The Political Activism of Sikhs
in Canada and the United States

Date: Wednesday, February 4, 2015

Time: 3:30PM to 5:30PM

Place: Roosevelt House - Hunter College/CUNY
47-49 East 65th Street,- 2nd Fl Meeting Room, Manhattan


Speaker: Dr. Prema Kurien, CUNY Thomas Tam Visiting Professor and Professor of Sociology, Syracuse University

Discussant: Dr. Kenneth Guest, Baruch College/CUNY

Dr. Prema Kurien will discuss differences in the civic and political activism patterns of Sikhs in Canada and the United States. Dr. Kurien's talk draws on an ongoing research project examining how differences in the social, political, and religious opportunity structures of Canada and the United States, as well as the characteristics of groups, shape the political incorporation of religious minorities. South Asians comprise the largest “visible minority group” in Canada. Her main focus is on Sikhs and Hindus (from India, Sri Lanka, and the Indian diaspora in the Caribbean) since they manifest interesting differences in political mobilization within Canada and the United States and between the two countries. She is conducting research for this project in Toronto, Vancouver, New York, and Northern California through interviews and some field research, analyses of information regarding the advocacy organizations as well as the media coverage of the groups in the two countries.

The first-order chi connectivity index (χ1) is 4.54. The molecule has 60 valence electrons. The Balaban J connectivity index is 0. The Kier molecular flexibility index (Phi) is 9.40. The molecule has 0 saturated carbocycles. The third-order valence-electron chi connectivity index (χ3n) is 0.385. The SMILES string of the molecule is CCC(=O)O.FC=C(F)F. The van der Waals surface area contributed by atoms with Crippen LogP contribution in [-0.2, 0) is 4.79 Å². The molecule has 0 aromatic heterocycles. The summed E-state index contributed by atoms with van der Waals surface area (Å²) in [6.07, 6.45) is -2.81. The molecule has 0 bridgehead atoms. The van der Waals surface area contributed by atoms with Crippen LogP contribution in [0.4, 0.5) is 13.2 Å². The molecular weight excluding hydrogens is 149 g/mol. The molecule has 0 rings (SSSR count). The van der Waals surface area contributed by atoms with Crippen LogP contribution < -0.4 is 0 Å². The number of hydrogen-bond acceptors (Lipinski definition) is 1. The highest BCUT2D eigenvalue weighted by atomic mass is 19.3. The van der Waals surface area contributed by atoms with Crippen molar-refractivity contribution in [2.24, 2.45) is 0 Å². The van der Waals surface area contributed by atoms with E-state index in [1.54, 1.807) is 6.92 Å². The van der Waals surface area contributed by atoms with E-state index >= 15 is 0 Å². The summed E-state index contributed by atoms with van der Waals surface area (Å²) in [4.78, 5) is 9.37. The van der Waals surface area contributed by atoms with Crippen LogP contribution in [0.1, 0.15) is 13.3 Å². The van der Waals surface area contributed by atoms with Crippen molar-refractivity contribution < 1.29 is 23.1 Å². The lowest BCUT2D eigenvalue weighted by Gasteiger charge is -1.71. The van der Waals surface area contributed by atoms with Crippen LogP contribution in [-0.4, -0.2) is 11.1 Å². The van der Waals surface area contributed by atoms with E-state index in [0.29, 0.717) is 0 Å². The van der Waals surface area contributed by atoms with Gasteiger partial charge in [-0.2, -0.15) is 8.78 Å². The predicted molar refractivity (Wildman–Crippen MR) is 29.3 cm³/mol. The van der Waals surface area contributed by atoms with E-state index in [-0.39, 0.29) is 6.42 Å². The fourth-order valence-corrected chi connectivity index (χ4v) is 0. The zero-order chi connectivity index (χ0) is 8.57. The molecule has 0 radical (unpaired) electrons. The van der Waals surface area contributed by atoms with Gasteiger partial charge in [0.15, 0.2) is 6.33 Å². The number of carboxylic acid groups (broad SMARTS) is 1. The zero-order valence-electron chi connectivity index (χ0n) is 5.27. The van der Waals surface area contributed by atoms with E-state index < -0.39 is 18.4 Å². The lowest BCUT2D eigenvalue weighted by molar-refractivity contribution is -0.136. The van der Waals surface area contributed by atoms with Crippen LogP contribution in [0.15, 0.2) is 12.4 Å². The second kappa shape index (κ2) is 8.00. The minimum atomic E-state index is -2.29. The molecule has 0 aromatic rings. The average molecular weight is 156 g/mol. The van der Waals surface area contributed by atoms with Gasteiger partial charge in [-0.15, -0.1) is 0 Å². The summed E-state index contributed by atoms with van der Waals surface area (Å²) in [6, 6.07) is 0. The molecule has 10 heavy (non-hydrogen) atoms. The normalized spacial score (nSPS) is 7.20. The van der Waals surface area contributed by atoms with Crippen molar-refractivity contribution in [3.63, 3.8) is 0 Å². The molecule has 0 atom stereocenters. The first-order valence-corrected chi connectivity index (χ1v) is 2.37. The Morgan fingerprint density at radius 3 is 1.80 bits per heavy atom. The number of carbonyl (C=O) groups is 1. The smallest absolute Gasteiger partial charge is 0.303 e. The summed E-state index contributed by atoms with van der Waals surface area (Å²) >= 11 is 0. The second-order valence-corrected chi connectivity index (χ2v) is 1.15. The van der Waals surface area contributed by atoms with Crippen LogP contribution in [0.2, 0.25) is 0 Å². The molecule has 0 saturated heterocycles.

Some questions that have come up during the course of this research that will be addressed in her presentation include:          

  • What are the factors that give rise to political mobilization among contemporary ethnic groups? Sikhs in Canada have been described as a “politically plugged-in community.” Why are Sikhs so politically active and represented in elected positions in Canada compared to most other visible minority groups?

  • How do national political opportunity structures affect civic engagement patterns? Why have Sikhs in the US mobilized around national organizations with paid staff members targeting US policy makers, while Sikhs in Canada have done so around smaller, local, volunteer based organizations, largely serving the community?

  • What role do transnational events play in influencing patterns of activism in North American public spheres? Contrary to the literature arguing that transnational involvements are rarely sustained in the second generation, many second-generation Sikhs in North America closely monitor events in India and mobilize around perceived injustices against Sikhs there.

  • In interviews, the September 11, 2001 attacks in the US and the 1985 bombing of an Air India aircraft that took off from Canada were repeatedly mentioned as watershed events for Sikhs that spurred mobilization. What larger lessons can we learn about the role that key historical events play in shaping the political opportunity structures of countries?

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